Having a soft exterior may present the following concerns:
• Supply Chain: The firmware you downloaded was compromised by a bad actor – would you be able to determine or alarm on subtle behavioral changes to the network indicating something of interest?
• Normal Operations: Do you truly understand how the network operates 24x7x365, and are you able to detect changes based on new behaviors? These changes may be related to a security event; however, they also may be based on a misconfiguration, all of which may impact your operational process.
• Localized Malware: Malware introduced to systems from field technicians, contractors, USB keys, etc. As the infection takes hold, it starts to communicate and move laterally. Would you be able to detect the changes to the network behavior based on this new threat?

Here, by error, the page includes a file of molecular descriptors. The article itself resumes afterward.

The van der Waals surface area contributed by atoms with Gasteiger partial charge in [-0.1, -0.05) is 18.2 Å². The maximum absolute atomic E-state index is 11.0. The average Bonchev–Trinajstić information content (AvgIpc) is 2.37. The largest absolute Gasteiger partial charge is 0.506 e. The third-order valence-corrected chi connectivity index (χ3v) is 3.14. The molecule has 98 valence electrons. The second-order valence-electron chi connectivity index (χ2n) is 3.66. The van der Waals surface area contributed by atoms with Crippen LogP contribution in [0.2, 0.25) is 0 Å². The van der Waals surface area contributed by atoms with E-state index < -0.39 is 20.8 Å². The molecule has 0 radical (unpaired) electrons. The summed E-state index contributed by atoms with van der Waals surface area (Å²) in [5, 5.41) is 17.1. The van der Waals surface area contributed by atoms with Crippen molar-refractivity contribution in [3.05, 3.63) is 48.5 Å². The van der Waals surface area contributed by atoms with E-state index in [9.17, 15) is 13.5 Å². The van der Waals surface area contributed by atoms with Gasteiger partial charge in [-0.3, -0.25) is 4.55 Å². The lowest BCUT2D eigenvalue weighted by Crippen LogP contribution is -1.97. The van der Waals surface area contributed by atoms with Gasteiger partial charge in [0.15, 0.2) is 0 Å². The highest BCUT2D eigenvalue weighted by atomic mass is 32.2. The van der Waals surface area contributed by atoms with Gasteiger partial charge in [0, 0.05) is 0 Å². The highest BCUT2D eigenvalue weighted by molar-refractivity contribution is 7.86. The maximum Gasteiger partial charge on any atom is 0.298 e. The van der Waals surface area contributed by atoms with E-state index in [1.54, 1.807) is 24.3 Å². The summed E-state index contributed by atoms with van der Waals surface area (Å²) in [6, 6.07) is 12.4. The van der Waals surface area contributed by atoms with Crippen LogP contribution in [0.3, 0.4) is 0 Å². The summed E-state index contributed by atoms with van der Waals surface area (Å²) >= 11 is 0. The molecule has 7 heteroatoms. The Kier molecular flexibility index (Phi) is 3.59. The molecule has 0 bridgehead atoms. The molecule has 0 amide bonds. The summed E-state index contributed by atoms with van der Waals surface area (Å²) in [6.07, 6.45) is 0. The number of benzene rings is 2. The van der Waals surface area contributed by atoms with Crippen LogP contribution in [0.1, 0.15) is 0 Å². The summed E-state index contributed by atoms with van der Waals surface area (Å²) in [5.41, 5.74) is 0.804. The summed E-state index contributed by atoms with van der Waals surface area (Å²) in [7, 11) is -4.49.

• Vendors/Contractors Access: This brings up a significant amount of risk to the operational environment as the vendors/contractors’ asset may be compromised and/or misconfigured causing disruption to the operational process. There are a variety of ways to mitigate this risk, but it goes beyond the writing of this article. If assets are connecting, would you be able to prove whether a vendor/contractor actually caused the outage within the operational space? Having a transaction of all communications that take place during the time the asset is connected will provide much needed evidence. Additionally, having the ability to alert on interesting traffic patterns may give you the insight into an upcoming event.